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Women in Love

How to keep your relationship strong through the decades.
By
WebMD Feature

What do women want?

That question had even Sigmund Freud stumped, and he was supposed to be an expert on human desire, sexual and otherwise (remember Oedipus and his Mommy?).

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But it's no myth that women often want the same thing out of relationships as men do; they just go about getting it in different ways and in different phases of their lives, says Julie Schwartz Gottman, PhD. She should know: as co-founder and clinical director of the Gottman Institute, she focuses on helping couples build and maintain healthy relationships. "There's kind of a developmental process to relationships that in some ways parallels that of the individual, and then calls on different things from partners in relationships throughout a lifetime," Gottman tells WebMD.

Gottman says that what each woman needs, wants, and expects from her marriage or intimate relationship may change from one phase of her life to the next. Yet there are tips that help couples in all phases of life. So let's start with those:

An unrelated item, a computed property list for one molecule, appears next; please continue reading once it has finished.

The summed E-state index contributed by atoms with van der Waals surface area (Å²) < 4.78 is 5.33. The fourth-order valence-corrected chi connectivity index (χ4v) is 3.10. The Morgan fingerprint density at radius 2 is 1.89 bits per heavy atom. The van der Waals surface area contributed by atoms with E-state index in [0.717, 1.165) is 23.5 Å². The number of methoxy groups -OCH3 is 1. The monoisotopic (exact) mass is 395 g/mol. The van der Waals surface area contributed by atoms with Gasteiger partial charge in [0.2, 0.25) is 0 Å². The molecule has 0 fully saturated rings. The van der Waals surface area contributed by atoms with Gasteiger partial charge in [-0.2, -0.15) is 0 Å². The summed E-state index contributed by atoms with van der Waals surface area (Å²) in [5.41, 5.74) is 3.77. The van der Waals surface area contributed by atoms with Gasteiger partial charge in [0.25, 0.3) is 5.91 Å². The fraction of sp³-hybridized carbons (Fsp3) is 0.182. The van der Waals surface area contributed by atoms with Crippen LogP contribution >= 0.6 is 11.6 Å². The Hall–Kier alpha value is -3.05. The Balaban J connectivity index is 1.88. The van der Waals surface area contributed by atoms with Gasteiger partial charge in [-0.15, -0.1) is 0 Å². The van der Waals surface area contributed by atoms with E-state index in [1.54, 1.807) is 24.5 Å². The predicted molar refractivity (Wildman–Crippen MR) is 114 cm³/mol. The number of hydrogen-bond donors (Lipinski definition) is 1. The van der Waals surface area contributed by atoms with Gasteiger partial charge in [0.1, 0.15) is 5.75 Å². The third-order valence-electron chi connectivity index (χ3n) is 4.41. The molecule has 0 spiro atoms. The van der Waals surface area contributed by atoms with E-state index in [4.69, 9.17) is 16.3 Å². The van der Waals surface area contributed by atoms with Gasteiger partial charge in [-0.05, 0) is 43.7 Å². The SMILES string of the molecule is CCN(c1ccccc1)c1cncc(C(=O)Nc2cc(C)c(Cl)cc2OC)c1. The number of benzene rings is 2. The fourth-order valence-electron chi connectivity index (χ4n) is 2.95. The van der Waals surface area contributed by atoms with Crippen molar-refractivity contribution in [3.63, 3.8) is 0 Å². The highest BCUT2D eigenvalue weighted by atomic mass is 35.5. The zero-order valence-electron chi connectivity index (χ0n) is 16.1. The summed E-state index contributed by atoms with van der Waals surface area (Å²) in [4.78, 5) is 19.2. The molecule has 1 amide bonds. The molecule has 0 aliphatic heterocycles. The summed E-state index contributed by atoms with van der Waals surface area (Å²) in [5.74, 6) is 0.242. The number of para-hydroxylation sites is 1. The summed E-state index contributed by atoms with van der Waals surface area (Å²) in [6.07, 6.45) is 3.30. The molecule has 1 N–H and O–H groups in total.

• Make time for conversations where you find out what your partner has experienced lately.
  • Express fondness, appreciation, and admiration for your partner often.
  • Acknowledge your partners interests, even in small moments.
  • Avoid the "Four Horsemen" of Marriage: criticism, contempt, defensiveness (which follows criticism and contempt), and stonewalling (that is, when one partner completely shuts down and refuses to respond).

As the song says, "You got to have friends." Research shows that in the 20s, women and men alike need solid friendships from their partners, as well as ways to manage conflict when disagreements occur.

And did we mention good sex?

"What colors this period, at least at this time in history, is that both men and women in their 20s are forming careers or moving forward into their work paths, and there's a lot of stress in that process," Gottman says.

Let's imagine Alice A, a 20-something newly married to Bob B and just setting out on her career. To begin with, unless she or hubby has a fat trust fund to live off, Alice is probably going to have to embark on her career straight out of school.

In addition to laying the roots for her professional life, our heroine has the added the stresses of dividing household labor, coping with in-laws, paying bills, and, possibly, pregnancy and children.

"Children in infancy in particular can be stressful for new parents, primarily due to a couple of things," Gottman says. "One, of course is the physical demands of having a new baby. Another is the changes in the family system itself." To recap: first comes love, then comes marriage, then comes Alice with a baby carriage and the costs of day care, a mortgage, and gasoline for the suburban assault vehicle sitting in the driveway.

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